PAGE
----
7 Secrets of Believable Writing

The Success Margin

Monday, May 16, 2005


Many subscribers ask me this important question.“How can I make my sales copy more believable?”

This is the best question a student of copy-writing can ever ask. Why? The answer is key to all successful communication.

Believability and trust in all forms of communication, especially in advertising copy,is absolutely necessary. But the same principle applies to speaking and all non-fiction writing. Otherwise, no one will believe you.

And without trust, they absolutely will not buy an idea or product from you, now or ever.

Believability is clearly crucially important. That’s why it’s astonishing that it is almost completely missing from the work of nearly all writers, speakers and communicators. Most ad agencies, copywriters and entrepreneurs suffer enormous negative consequences, starting with poor results. And they don’t have a clue as to how to cure it.

Yet no one who understands this issue (and so few do) has ever tried to teach the real behind-the-scenes secrets. Until today.

While I’ve never revealed these seven secrets before, I’m going to show you what steps to take to build that indispensable element of credibility.

Here are my seven rules:

  1. Tell the absolute truth! So much copy is completely untrue. People are much smarter than you may think. I believe even when you stretch the truth, let alone tell an outright lie, the prospective purchaser can sense something is very wrong. They simply stop reading.

    Here is how I look at it. Nearly all consumers have within them what acts like an infallible BS detector. And they won’t read or respond to untruthful copy. Thank heavens they won’t ever order a thing from you based on BS. This is as it should be—the true justice of the marketplace.

  2. Be authentically yourself! In many ways, the hardest person to ever be in a real and honest sense is yourself!

    You must find a unique speaking voice/style. And consistently use it.

    Here are a few tips on developing your style.

    A. Create a really interesting character–you. Be as free and eccentric as you are at your best moments. Don’t cover up the real you as do most of the world. On the contrary, let out your true self. Bring family members into your copy. If you have a ne’er-do-well brother or football-nut sister, or colorful mother or father, or control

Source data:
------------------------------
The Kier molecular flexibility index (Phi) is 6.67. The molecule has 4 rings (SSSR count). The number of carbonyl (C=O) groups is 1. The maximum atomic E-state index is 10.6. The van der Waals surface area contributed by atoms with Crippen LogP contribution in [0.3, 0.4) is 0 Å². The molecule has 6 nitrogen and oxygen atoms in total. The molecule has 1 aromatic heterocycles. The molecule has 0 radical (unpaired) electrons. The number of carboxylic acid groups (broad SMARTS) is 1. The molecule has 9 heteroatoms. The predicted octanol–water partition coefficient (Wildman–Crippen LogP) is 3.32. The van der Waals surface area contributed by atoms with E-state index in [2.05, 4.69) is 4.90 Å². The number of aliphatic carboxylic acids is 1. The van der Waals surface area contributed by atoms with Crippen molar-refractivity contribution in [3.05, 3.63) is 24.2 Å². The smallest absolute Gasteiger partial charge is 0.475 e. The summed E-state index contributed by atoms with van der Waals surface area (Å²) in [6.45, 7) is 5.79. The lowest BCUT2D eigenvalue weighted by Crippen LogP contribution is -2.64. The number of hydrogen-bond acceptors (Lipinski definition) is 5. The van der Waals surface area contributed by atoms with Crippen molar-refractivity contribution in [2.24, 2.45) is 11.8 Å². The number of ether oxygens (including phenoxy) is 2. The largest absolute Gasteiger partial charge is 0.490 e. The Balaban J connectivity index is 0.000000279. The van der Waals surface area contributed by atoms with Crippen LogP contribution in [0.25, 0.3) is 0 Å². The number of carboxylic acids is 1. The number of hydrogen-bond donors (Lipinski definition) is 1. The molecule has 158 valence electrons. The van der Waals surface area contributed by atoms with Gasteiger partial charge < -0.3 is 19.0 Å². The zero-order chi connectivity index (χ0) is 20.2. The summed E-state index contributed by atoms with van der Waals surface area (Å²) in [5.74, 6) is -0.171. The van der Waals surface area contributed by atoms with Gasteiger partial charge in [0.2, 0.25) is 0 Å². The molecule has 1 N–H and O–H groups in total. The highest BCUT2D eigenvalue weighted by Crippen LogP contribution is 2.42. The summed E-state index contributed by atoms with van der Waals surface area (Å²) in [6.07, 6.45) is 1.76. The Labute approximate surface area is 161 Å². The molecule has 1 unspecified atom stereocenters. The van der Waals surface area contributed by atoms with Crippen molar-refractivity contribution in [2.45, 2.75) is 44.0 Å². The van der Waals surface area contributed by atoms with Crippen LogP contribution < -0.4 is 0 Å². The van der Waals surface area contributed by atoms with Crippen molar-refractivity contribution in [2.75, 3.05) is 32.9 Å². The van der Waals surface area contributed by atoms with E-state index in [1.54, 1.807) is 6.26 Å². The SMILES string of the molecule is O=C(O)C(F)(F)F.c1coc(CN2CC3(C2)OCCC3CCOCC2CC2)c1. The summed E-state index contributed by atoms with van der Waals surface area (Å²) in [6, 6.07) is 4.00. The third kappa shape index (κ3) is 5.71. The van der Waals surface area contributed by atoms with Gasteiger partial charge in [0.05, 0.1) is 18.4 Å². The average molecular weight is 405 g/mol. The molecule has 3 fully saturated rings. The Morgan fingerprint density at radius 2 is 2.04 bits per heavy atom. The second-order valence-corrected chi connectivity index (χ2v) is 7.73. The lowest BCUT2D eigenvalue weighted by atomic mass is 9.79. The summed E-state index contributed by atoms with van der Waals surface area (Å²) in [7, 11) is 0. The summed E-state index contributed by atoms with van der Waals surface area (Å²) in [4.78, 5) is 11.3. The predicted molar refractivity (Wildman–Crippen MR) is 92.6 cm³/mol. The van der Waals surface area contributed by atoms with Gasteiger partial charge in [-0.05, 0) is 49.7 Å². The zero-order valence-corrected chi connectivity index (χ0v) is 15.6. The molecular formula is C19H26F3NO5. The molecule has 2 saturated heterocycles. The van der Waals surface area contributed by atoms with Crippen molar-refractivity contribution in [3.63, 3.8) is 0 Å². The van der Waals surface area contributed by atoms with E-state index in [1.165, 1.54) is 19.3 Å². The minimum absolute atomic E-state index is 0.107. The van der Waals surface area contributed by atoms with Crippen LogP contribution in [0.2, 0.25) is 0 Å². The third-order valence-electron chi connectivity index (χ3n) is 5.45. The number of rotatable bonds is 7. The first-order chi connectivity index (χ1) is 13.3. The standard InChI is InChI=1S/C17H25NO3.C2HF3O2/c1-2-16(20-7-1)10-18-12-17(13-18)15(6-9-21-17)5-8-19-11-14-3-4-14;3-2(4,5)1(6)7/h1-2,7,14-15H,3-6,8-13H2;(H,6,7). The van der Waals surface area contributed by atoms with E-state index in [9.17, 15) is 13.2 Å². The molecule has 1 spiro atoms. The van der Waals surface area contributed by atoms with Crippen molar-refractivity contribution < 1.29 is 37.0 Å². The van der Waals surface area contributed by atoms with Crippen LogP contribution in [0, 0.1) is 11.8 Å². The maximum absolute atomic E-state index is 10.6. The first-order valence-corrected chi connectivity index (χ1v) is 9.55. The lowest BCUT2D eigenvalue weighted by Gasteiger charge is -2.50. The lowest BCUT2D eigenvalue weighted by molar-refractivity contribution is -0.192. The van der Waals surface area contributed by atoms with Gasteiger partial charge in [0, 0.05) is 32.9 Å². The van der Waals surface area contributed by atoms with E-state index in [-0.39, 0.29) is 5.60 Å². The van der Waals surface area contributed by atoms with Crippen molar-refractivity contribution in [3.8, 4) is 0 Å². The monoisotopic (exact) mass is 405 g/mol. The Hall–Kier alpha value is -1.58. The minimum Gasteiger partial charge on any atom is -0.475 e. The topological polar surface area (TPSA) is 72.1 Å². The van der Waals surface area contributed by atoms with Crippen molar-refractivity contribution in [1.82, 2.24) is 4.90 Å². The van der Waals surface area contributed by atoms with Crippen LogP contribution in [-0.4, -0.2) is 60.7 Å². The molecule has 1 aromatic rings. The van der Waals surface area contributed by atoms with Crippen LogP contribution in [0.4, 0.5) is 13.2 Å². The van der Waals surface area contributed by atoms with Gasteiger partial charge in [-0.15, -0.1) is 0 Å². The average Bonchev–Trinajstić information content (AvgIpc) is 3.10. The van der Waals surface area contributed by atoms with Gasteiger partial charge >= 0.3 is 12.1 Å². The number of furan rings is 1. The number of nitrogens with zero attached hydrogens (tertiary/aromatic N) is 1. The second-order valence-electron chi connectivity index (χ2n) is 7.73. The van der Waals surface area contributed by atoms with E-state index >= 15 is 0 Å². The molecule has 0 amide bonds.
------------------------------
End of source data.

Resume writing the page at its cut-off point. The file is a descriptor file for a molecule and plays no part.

freak husband or wife, or friend who is a real character, write about them in your copy. People love to read about colorful people.

    B. Use everyday expressions and slang you usually use when you speak or write. For example, if you normally say “dang it” or “shucks” or “darned tootin’” or “hell yes” or
    “butt out” or “dag blast it,” use it. It’s really you. Can you imagine an ad agency trying this?

    Caveat: If you use profanity, I strongly recommend you never use it in your copy. You will surely offend many readers. One well-known copywriter uses profanity liberally in his newsletters to a niche market that happens to love his style. But this is an exception.Tip: Avoid “ad speak.” Do not even try to communicate using the typical style of advertising
    agency hype. While it’s very common, easy to spot and prepare, no consumer ever reads or believes such hopeless drivel.

  3. Make bold promises but make sure to prove each claim.
  4. Tell short stories within your copy. Everyone has loved stories since language began. You can tell a short story in as few as 3 to 5 sentences.

    A good place to study story telling and discover what is known as an anecdotal opening is in “Reader’s Digest.” Every article begins with a short story. And that’s a big reason “Reader’s Digest” is the most popular magazine ever published with over 17 million readers.

  5. Use specific numbers. For example, never say “I earned over $17,000 last month.” It sounds like B.S. Say “My tax accountant shows I earned $17,437 last month.”

    Tip: Any copy point you ever make must not only be true. For believability, it must seem true. Most of the world use generalities. Specific numbers are vital tools in your hands.

  6. Specify where geographically you or other main characters are from. It feels more real because it is. E.g. “College Dropout From Asbury Park Becomes a Millionaire Writer!”
  7. Include the occupation of the main character in your copy. “Part-time Physical Therapist From Chicago Earns $1,077,833.00 in the Last 12 Months on the Internet.”

    Use as many of these 7 secrets as possible throughout your copy. But remember, the headline is always the most important element. As always,begin your efforts with the all-important headline. Your headline’s task is to stop people long enough to read the first few sentences.

Use these tips immediately and watch your sales explode!

Are you up to some healthy competition from around the world? I challenge you to enter a Success Margin headline contest for subscribers only. Contest winner will receive a valuable gift for the very best headline.

Contest ends on June 1st.

I look forward to reading your completely honest, humanized and believable headlines!

Your correspondent,

Ted Nicholas